We've made the point for several years now that the way class action lawsuits are handled in America is flawed in fundemental ways. What was supposed to be a method for enabling large groups of the aggrieved to pool resources against much larger and better-funded entities has instead devolved into a procedure that appears almost perfectly designed to enrich unscrupulous lawyers while the class itself gets a laughable percentage any monetary damages.
We get to see these flaws in practice yet again, this time in an update for the story that simply will not die: the legal action over Sony removing the PS3's ability to run Linux, which it advertised when the console launched. The class action suit had reached a proposed settlement, only to have the presiding judge nix it, essentially over concerns that the class was being victimized all over again, this time by its own lawyers.
At ELC Europe, Real-time Linux developer Jan Altenberg described the progress of RTL, compared it to Xenomai and RTAI, and unveiled new benchmarks.
Real-time Linux (RTL), a form of mainline Linux enabled with PREEMPT_RT, has come a long way in the past decade. Some 80 percent of the deterministic PREEMPT_RT patch is now available in the mainline kernel itself. Yet, backers of the strongest alternative to the single-kernel RTL on Linux — the dual-kernel Xenomai — continue to claim a vast superiority in reduced latency. In an Embedded Linux Conference Europe presentation in October, Jan Altenberg rebutted these claims while offering an overview of the real-time topic.
As 2016 gone (nearly 40 days), it is time to review the most popular Linux distributions of the year. In this article we are going to discuss 10 top most popular Linux distributions of 2016 based on Distrowatch hits.
You may have question, how you are taking? why you are taking? the list from Distrowatch. It’s one of the oldest and best website which provides Linux distribution release information since 2001.
Not only me and lot’s of Linux enthusiasts very often visit distrowatch website to know the distribution release status. There are lots of Linux distributions are out as of now (nearly 300 distributions) and still counting, every distribution comes with its own unique features and purpose but some of the distributions become very famous and most of the distributions go away even Top 100. It’s purely depends upon the company, how they are taking the distribution to next level by including new things & fixing bugs. In other hand, how users are picking the distribution based on their requirements.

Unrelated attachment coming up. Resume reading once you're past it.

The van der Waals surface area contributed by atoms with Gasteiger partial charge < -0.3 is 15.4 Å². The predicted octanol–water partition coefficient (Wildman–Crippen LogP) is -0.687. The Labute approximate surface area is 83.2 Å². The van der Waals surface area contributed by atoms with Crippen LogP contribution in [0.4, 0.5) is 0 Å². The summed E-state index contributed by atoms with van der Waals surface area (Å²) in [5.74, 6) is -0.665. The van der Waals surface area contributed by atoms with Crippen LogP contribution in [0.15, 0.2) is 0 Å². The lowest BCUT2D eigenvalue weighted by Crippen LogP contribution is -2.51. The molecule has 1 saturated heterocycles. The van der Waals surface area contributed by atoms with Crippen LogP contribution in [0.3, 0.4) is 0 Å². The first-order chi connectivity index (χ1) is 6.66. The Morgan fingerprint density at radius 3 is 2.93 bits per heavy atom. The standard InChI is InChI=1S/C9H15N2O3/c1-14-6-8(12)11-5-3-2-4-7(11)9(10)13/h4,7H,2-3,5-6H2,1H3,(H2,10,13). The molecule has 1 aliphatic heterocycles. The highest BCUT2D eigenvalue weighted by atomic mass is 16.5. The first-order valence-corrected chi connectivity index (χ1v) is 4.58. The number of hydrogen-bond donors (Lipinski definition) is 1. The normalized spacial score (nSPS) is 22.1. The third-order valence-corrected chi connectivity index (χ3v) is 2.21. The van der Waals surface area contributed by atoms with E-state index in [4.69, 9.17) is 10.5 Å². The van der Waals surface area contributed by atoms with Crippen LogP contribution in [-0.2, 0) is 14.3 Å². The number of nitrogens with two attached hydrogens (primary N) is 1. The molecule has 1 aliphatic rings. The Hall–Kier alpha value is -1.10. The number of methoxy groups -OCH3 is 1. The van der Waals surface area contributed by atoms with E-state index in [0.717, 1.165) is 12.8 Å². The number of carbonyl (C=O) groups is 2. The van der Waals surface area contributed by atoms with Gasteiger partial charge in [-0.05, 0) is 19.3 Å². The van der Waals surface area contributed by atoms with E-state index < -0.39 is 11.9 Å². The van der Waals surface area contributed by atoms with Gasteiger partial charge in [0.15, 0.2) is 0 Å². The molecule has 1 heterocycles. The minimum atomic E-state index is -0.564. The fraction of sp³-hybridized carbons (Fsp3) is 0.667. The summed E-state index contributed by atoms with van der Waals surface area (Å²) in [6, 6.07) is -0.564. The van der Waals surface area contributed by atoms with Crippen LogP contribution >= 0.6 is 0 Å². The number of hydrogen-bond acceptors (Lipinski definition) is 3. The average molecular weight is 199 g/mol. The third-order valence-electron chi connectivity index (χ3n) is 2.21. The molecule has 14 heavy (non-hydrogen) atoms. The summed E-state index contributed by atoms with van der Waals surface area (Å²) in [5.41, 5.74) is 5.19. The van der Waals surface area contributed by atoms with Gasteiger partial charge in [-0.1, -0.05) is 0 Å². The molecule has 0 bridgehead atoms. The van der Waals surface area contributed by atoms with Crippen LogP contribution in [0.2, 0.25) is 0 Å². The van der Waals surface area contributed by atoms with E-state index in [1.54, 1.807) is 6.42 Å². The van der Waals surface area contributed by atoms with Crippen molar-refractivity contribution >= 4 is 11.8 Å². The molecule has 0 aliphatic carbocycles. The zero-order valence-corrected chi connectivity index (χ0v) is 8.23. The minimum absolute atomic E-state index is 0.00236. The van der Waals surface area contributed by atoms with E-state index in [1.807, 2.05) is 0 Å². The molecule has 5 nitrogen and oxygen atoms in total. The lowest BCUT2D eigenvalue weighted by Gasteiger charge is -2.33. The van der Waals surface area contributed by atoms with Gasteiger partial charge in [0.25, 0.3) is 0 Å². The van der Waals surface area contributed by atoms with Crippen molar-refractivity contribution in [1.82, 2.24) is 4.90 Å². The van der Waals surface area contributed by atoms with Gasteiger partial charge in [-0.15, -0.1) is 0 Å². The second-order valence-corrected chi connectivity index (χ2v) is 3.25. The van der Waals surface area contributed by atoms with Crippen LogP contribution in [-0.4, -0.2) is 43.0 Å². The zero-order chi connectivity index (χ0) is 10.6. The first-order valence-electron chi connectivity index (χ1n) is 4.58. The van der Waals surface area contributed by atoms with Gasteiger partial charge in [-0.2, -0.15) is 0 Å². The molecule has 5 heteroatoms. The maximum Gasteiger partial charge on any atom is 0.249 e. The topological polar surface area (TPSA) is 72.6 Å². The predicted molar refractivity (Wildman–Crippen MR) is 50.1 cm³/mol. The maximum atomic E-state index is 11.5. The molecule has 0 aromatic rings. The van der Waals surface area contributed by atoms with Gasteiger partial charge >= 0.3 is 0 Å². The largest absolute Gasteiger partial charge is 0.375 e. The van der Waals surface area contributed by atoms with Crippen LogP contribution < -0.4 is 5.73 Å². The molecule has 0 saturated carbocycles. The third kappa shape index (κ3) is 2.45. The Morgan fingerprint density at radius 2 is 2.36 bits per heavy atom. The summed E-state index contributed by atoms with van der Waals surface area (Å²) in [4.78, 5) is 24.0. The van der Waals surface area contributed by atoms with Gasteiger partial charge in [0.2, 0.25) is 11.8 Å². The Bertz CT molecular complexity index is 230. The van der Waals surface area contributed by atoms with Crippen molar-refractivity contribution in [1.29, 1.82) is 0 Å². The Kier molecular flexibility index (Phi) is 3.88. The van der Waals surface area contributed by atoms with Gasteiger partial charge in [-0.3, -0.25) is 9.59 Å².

It’s hard to believe but a dozen years after the decision was made to migrate to GNU/Linux for the IT system of Munich, the dark forces are still trying to reverse the decision. Now, there is a plan afoot to make a plan to reverse the decision four years from now. I kid you not. Will these jokers still be in power then? The next federal election is next year… The next election in Munich is 2020…
In this day and age, you never know where you're going to run across a political statement. For example, if you visited the openSUSE News website on Monday, you would have been treated to an image of the Kurdistan flag, along with a rather potty mouthed anti-ISIS statement.
Yup. The openSUSE site had been defaced, by a hacker identifying himself as MuhmadEmad and connected with a group called "KurDish HaCk3Rs." A screenshot of the defaced site is available -- thanks to Roy Schestowitz, publisher of Tux Machines and Techrights -- but we'll not show it here due to an F-bomb in the message. The good news is that little harm seems to have been done and the site was quickly returned to normal by way of a recent backup.
MYIR unveiled a new development board for its TI AM437x based “MYC-C437X” module designed to tap the AM437x’s PRU-ICSS real-time chips.
In late 2015, MYIR launched its MYD-C437X baseboard and MYC-C437x COM based on TI’s single Cortex-A9, 1GHz Sitara PRU-ICSS (Programmable Real-Time Unit and Industrial Communication Subsystem) AM437x SoC. Now, the Chinese manufacturer has spun a MYD-C437X-PRU development board that uses the same Linux-driven MYC-C437x COM. It’s designed for developers who want to exploit the capabilities of the AM437x’s quad-core, 200MHz PRU-ICSS real-time, programmable chips. The MYC-C437x module is again supported with a Linux BSP, now upgraded to a Linux 4.1.18 kernel.
But wait! There’s more! The Android phones that got famous for burning up everything in sight were top-dollar models my wife says she wouldn’t want even if we could afford them. Safety first, right? Frugality’s up there, too.
Now let’s talk about how I got started with Linux.
Guess what? It was because I was poor! The PC I had back in the days of yore ran DOS just fine, but couldn’t touch Windows 98 when it came out. Not only that, but Windows was expensive, and I was poor. Luckily, I had time on my hands, so I rooted around on the Internet (at phone modem speed) and eventually lit upon Red Hat Linux, which took forever to download and had an install procedure so complicated that instead of figuring it out I wrote an article about how Linux might be great for home computer use someday in the future, but not at the moment.